From South Carolina, USA:
About a month ago, my husband had what looked like some kind of bites or stings. Two of these "bites" grew infected. One was seriously infected and looked to be a staph infection. Our doctor gave him antibiotics and it is just now really clearing up. This had to be the nastiest sore I've ever seen. It was located right above the knee to the inner side of the leg. Yesterday, he acquired another of these "bites." This one is on his side right at the waist where his belt will sit. It has started out the same as the others, a round red spot with a tiny spot in the middle. He says they hurt really bad. He could hardly walk with the last one he had above his knee. He went to the doctor this morning and she told him it could be diabetes, that the infection was trying to get out. Will diabetes start as a "sore spot" coming out of your body? Most of these spots have occurred when he gets out of the bed in the morning, as if it were something biting him. I don't understand why isn't it getting me also. We've not found any spiders or anything that could be causing this.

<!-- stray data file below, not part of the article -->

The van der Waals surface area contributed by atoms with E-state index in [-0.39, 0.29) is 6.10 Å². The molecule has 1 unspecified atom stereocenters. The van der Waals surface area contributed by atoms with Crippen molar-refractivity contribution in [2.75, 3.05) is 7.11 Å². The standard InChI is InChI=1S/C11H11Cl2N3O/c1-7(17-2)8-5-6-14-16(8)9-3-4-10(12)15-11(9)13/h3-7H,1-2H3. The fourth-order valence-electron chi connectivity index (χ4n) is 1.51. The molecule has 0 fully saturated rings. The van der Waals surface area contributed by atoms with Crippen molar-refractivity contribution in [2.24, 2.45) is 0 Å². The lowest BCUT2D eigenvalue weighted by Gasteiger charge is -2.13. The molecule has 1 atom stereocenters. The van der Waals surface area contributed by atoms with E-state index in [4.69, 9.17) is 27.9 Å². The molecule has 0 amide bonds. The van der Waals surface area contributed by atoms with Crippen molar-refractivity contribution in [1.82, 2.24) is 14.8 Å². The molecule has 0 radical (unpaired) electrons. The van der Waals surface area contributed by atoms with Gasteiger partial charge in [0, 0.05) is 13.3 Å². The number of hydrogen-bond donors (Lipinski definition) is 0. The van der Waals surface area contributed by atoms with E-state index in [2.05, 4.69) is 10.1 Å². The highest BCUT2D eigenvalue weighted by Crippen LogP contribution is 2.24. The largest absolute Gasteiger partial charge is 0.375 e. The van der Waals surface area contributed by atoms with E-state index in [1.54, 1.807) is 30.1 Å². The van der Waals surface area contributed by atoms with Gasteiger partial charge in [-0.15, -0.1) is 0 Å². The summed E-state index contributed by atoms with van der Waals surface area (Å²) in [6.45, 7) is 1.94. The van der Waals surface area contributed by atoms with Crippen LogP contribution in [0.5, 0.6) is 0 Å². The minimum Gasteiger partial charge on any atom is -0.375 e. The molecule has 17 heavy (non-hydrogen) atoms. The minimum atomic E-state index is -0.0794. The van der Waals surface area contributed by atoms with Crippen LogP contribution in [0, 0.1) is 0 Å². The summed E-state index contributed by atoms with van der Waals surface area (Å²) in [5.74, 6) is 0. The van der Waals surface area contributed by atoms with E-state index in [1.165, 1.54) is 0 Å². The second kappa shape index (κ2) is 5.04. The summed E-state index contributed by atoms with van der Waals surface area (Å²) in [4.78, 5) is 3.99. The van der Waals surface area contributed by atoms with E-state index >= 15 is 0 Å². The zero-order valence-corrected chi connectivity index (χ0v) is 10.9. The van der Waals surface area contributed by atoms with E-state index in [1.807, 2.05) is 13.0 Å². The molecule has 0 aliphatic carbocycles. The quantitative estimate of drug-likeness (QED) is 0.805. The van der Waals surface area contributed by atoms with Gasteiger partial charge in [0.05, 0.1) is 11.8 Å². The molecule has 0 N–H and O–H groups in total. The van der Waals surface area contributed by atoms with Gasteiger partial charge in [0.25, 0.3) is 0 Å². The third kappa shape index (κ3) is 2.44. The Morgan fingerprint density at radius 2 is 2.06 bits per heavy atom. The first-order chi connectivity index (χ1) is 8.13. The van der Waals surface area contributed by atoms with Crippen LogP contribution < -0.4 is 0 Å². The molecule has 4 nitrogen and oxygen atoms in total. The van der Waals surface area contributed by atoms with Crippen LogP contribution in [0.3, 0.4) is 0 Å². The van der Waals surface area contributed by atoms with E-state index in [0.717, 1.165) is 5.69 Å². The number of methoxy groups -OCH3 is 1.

Diabetes can result in poor wound healing. Most often, the damage to the skin occurs by trauma, an insect bite, or some other means. As a result of the diabetes, the body does not heal this well and the bacteria that sit on the skin infect the wound and cause the infection. Blood sugars have to be in the near-normal range in order for the cells of the immune system to kill bacteria and heal wounds. There are a few skin lesions that can appear on the lower extremities that can occur as a result of diabetes. These lesions result in poor healing and ulceration. They do not heal easily and raise the concern of diabetes. You need to speak to your doctor as to whether this uncommon skin condition is present or whether it is the more common secondary infection.
|Return to the Top of This Page|
Last Updated: Tuesday April 06, 2010 15:10:08
This Internet site provides information of a general nature and is designed for educational purposes only. If you have any concerns about your own health or the health of your child, you should always consult with a physician or other health care professional.
This site is published by T-1 Today, Inc. (d/b/a Children with Diabetes), a 501c3 not-for-profit organization, which is responsible for its contents. Our mission is to provide education and support to families living with type 1 diabetes.
© Children with Diabetes, Inc. 1995-2018. Comments and Feedback.